Some unvaccinated workers in Canada face uncertainty as their employers maintain their COVID-19 vaccine obligations.


Many companies followed after the federal government imposed COVID-19 vaccination on public services and federal-regulated transportation sectors last October. But now that the federal government has ceased its mission, not all of those companies are doing the same right away. Unvaccinated workers who have been on vacation due to non-compliance continue to face uncertainty about when they will be able to return to work.

Canadian mail is one example. Internal emails obtained by The Epoch Times show that the royal companies follow federal government instructions but are based on their own timeline.

“Similar to the first implementation of the practice, we follow government instructions and aim to suspend our practice on our own timeline to ensure a safe and orderly transition.” An email issued on the same day as the government said the announcement.

Therefore, Canada Post employees who have been on unpaid leave since last fall will not be able to return to work on June 20, as are federal civil servants and transport workers, but will be decided at a later date. increase.

To explain the situation, these employees lost the case in arbitration a few weeks ago after Canada Post filed a complaint on behalf of Canada Post for its vaccination obligations.

Employees of another delivery service are facing further uncertainty, saying employers will make their own assessments rather than amending mandatory vaccine policies in the light of government announcements.

“The federal government’s announcement does not affect Purolator, and the current COVID-19Safer Workplaces policy remains in force,” Canada Post, which owns 91%, told employees in a note on June 16. Told.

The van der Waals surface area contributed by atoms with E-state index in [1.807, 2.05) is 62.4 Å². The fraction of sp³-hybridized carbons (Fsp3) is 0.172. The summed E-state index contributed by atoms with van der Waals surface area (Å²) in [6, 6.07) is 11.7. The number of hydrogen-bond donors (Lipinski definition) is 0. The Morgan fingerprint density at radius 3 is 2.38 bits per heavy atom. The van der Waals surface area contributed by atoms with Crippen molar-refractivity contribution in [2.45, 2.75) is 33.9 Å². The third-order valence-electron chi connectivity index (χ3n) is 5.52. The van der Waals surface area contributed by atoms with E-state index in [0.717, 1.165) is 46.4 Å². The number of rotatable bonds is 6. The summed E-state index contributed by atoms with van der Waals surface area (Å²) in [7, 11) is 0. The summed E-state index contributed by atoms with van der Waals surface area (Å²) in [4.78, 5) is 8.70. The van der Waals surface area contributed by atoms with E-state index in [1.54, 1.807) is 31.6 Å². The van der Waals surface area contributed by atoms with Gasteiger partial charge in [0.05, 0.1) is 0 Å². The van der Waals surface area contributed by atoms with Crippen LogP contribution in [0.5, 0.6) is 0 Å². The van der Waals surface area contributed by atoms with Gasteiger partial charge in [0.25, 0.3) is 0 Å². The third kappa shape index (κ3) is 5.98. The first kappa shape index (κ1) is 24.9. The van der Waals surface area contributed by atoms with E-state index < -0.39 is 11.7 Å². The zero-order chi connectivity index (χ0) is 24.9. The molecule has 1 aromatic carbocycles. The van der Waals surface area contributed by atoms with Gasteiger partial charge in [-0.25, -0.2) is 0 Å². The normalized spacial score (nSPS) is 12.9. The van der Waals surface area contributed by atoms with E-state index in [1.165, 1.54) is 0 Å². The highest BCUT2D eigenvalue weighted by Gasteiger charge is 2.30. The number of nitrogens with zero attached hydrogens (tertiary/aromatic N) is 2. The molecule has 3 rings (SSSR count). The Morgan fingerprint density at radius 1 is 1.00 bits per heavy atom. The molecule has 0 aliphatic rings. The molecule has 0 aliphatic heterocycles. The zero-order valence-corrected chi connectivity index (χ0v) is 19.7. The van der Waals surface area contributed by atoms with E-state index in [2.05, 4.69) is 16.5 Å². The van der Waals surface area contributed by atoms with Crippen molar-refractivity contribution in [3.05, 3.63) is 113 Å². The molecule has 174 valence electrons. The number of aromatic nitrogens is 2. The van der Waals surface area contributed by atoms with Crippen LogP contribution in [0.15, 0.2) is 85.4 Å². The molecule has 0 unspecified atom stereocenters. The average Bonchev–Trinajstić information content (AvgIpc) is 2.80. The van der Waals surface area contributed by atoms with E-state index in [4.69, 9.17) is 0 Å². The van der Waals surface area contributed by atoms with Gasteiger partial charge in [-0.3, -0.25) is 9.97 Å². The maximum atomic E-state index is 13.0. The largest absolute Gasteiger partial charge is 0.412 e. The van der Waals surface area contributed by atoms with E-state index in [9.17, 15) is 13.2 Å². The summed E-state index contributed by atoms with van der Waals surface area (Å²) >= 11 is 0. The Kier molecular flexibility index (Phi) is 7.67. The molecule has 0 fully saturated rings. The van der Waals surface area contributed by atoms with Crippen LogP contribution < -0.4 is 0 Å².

“We continue to receive guidance from healthcare professionals, customers and public health authorities and will continue to evaluate this policy over the next few weeks,” the memo said.

Purolator takes this stance while facing legal action from a group of unvaccinated employees.

The Epoch Times asked both Canada Post and the prolator for comment, but did not respond.

“Agile” response

Meanwhile, in another case, the arbitrator stood by the workers in a decision on the obligation of the COVID-19 vaccine at Fiat Chrysler Automobiles Canada, a subsidiary of Stellantis.

Dave Cassidy, President of Unifor Local 444, publication On Twitter on June 18th.

The CBC reported in May that automakers have taken more than 300 workers on unpaid leave because they refused to vaccinate or did not disclose vaccination status. Cassidy says these workers will be able to return to work on June 25th.

Stellantis withdrew its delegation to US employees in January after the US Supreme Court blocked the delegation of the Biden administration to large corporations, but enabled the delegation of vaccines to Canadian employees.

On the other hand, Coca-Cola Canada arbitration March 17, after Unifor Local 973 complained to the beverage company about the mandatory COVID-19 vaccination policy.

The Epoch Times contacted Coca-Cola Canada to see if the mission remained valid, but did not respond.

WSP, an international consulting services company based in Montreal, has also imposed vaccine obligations on its employees. However, those who refused to be vaccinated or revealed their identity but were able to work from home were able to continue working.

The company’s COVID-19 policy dated May 16 states that “WSP Canada will be applied nationwide to ensure that COVID-19 regulations for work in the workplace are met until it is no longer valid in each jurisdiction. We are actively monitoring the law. “

The policy states that WSP is “agile” and “increases the pace of easing control” when the pandemic subsides, but the company adjusts control when new waves or variants occur.

The Epoch Times contacted the WSP asking if they would follow the federal government’s move to suspend vaccination obligations, but did not receive an answer to the question by the release time.

All five of Canada’s largest banks have abandoned their mandatory COVID-19 vaccination policy by the end of May.

Noe Chartier


NoƩ Charter is a Montreal-based Epoch Times reporter. Twitter: @NChartierET Gettr: @nchartieret